The first book on the Albert Whitman Teen list is Guantanamo Boy by Anna Perera. It is a fictional account of a 15-year-old British Muslim boy held at Guantanamo Bay. Perera began writing the book after she learned that there were, in fact, children as young as 12 at the Guantanamo Bay Prison.
Many of the early readers of the book here in the United States have asked for more details about the real teens at Guantanamo Bay. Here are links from around the world – reporting varying numbers of juvenile detainees, ranging from 3 to 60 – as well as news stories about one Canadian teenager.
The Guardian UK, April 23, 2003
“The three boys are not the only inmates under 16 to have been brought to Guantanamo Bay.”
USA Today, January 29, 2004
“The U.S. military on Thursday released three teenage boys — believed to be between the ages of 13 and 15 — who had been accused of supporting the Taliban and had been held at the prison for terror suspects at Guantanamo Bay, Cuba, the Pentagon announced.”
The Independent (UK), May 28, 2006
“Lawyers in London estimate that more than 60 detainees held at the terrorists’ prison camp were boys under 18 when they were captured.”
UC Davis, News and Information, June 7, 2011
Fifteen juveniles spent time as prisoners at the Guantánamo Bay detention camp — three more than the U.S. State Department had publicly acknowledged, the UC Davis Center for the Study of Human Rights in the Americas reported today on its website.
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Omar Khadr, often referred to as Guantanamo’s youngest detainee, was captured at the age of 15 in 2002. He was eventually tried and found guilty in 2010.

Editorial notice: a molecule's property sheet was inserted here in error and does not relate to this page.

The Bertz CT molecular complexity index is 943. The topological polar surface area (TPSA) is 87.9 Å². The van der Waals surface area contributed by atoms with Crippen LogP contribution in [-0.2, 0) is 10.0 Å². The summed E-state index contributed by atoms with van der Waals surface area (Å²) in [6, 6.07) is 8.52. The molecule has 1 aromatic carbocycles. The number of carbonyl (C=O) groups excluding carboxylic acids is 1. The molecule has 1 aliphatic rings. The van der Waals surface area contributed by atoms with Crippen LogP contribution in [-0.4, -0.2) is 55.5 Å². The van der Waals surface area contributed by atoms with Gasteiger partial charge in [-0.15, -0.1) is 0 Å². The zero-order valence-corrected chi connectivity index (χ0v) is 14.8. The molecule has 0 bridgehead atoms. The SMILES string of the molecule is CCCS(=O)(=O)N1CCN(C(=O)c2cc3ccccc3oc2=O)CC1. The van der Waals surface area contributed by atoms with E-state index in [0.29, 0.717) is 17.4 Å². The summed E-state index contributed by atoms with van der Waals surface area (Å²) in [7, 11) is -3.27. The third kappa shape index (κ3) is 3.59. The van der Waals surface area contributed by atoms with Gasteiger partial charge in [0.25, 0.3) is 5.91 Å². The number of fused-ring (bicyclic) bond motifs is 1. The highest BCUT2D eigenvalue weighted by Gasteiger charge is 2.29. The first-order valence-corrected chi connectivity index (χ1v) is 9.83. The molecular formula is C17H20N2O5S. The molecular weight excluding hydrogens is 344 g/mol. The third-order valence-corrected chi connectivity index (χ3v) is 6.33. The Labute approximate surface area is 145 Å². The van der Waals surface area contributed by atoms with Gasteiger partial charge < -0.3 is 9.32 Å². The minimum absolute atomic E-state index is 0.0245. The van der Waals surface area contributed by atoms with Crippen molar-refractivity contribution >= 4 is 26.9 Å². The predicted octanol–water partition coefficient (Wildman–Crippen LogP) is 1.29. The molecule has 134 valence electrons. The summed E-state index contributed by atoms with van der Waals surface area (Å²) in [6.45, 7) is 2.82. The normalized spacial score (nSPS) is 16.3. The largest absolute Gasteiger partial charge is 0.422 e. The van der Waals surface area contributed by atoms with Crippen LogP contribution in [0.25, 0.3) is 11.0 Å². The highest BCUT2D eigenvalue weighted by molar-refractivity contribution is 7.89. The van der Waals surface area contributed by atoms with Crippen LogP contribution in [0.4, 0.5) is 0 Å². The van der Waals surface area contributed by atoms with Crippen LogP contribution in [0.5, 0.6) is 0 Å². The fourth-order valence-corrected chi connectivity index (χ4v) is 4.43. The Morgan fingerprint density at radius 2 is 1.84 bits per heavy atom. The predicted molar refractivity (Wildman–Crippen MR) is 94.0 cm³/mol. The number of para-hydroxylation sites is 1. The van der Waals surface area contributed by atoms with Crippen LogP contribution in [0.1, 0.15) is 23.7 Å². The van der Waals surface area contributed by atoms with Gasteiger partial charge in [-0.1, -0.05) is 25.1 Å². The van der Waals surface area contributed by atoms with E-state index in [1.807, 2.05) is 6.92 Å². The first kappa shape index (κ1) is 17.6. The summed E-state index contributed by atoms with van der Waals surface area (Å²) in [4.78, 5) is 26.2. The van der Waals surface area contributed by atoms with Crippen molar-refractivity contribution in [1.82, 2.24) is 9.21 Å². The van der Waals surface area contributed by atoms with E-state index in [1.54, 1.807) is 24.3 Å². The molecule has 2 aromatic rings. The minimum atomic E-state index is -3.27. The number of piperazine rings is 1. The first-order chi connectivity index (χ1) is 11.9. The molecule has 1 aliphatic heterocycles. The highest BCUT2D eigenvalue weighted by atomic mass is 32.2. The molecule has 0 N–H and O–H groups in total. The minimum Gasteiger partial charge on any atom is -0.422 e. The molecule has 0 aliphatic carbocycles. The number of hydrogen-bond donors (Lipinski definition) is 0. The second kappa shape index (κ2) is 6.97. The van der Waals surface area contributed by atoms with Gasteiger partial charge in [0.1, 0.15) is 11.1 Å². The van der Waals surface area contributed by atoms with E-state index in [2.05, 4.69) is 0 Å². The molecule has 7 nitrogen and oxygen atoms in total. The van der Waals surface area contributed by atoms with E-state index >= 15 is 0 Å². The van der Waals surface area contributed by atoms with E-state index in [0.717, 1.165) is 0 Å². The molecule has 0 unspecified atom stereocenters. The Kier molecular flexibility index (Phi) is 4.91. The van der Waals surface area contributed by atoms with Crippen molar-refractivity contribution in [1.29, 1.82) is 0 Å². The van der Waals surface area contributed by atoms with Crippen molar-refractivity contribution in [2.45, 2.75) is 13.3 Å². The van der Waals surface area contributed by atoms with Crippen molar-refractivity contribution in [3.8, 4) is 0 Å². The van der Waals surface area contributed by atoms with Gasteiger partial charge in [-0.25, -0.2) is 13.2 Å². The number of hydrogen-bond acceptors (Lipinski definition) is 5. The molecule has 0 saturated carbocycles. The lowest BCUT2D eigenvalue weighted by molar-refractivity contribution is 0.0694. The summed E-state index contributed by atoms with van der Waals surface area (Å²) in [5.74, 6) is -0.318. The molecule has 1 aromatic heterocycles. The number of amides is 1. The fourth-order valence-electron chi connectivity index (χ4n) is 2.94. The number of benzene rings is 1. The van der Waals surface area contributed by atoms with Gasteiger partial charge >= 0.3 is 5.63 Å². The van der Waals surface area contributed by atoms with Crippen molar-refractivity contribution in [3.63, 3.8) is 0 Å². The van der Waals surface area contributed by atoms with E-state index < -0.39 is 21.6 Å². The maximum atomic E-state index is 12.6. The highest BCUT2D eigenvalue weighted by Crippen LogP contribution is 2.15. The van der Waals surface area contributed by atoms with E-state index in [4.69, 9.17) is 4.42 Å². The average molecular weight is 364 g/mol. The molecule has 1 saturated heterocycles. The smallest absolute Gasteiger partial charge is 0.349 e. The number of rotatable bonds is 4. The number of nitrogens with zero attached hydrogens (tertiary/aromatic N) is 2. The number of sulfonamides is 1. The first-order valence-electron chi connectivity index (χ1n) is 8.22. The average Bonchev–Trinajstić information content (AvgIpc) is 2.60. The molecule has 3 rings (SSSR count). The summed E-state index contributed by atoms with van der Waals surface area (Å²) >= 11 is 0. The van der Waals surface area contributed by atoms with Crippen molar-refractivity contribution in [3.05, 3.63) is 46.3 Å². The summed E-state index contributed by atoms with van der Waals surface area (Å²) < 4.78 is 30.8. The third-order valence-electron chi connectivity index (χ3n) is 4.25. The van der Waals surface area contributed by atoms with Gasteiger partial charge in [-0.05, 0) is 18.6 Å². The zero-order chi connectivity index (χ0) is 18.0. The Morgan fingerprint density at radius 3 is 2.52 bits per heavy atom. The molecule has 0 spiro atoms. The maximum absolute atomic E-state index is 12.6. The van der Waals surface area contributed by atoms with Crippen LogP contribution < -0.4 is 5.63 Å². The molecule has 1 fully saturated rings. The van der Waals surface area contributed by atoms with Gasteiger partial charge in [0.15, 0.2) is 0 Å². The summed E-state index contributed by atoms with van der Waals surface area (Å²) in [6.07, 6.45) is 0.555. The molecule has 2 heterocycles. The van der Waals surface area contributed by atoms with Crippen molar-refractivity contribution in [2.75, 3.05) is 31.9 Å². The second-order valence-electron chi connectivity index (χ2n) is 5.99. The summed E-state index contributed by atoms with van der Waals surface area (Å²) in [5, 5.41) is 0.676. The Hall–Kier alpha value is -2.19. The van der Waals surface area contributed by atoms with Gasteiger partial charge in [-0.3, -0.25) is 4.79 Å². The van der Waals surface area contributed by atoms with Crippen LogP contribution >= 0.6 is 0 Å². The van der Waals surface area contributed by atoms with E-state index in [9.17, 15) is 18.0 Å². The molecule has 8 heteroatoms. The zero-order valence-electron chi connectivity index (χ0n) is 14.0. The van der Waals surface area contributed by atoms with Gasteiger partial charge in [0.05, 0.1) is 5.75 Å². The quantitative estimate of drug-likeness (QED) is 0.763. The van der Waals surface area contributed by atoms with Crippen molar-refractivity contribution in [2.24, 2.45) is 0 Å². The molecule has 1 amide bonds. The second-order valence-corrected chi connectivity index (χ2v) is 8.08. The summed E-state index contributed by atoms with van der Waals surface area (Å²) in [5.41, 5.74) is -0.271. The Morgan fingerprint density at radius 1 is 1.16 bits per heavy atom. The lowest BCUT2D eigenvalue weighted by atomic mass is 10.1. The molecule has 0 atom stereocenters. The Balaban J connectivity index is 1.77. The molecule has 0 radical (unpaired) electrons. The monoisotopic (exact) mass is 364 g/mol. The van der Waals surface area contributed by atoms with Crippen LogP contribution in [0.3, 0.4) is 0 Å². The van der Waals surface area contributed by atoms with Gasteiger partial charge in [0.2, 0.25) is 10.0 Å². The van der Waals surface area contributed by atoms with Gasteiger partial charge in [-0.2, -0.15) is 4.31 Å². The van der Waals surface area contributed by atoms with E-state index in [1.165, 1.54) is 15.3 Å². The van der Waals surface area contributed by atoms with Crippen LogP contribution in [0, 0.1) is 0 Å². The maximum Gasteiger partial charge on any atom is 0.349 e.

The Huffington Post, February 11, 2008
“Nothing quite prepares you for the reality of justice, Guantanamo style. It’s not the endless security checks, the first sight of a Guantanamo detainee or that a military prosecutor begins his legal argument by describing how he salutes the flag during his morning run. No, it’s the growing realization that not only is this small courtroom on the far corner of the island of Cuba going to deal with some fundamental issues about the rights to a fair trial and the law of war, but that this defendant, one of the first of any of the several hundred Guantanamo detainees to face any charges, is a very special case. He is facing charges for alleged offenses committed at the age of 15, as a child soldier.”
CNN, July 15, 2008
“The lawyers for Omar Khadr, now 21 and still at Guantanamo, released the 10-minute 2003 segment on the Internet early Tuesday before releasing about eight hours of interrogation footage in Edmonton, Alberta, in the afternoon.”
The Christian Science Monitor, August 9, 2010
“A military judge ruled Monday that statements made by Omar Khadr, who is charged of killing a US soldier in Afghanistan, can be used in the trial, which is set to start Tuesday. Mr. Khadr’s lawyers say the statements were coerced.”
Fox News, November 1, 2010
“The long-running case of a onetime teenage Al Qaeda fighter may be over, but the question of how much longer he will spend behind bars is still somewhat up in the air.”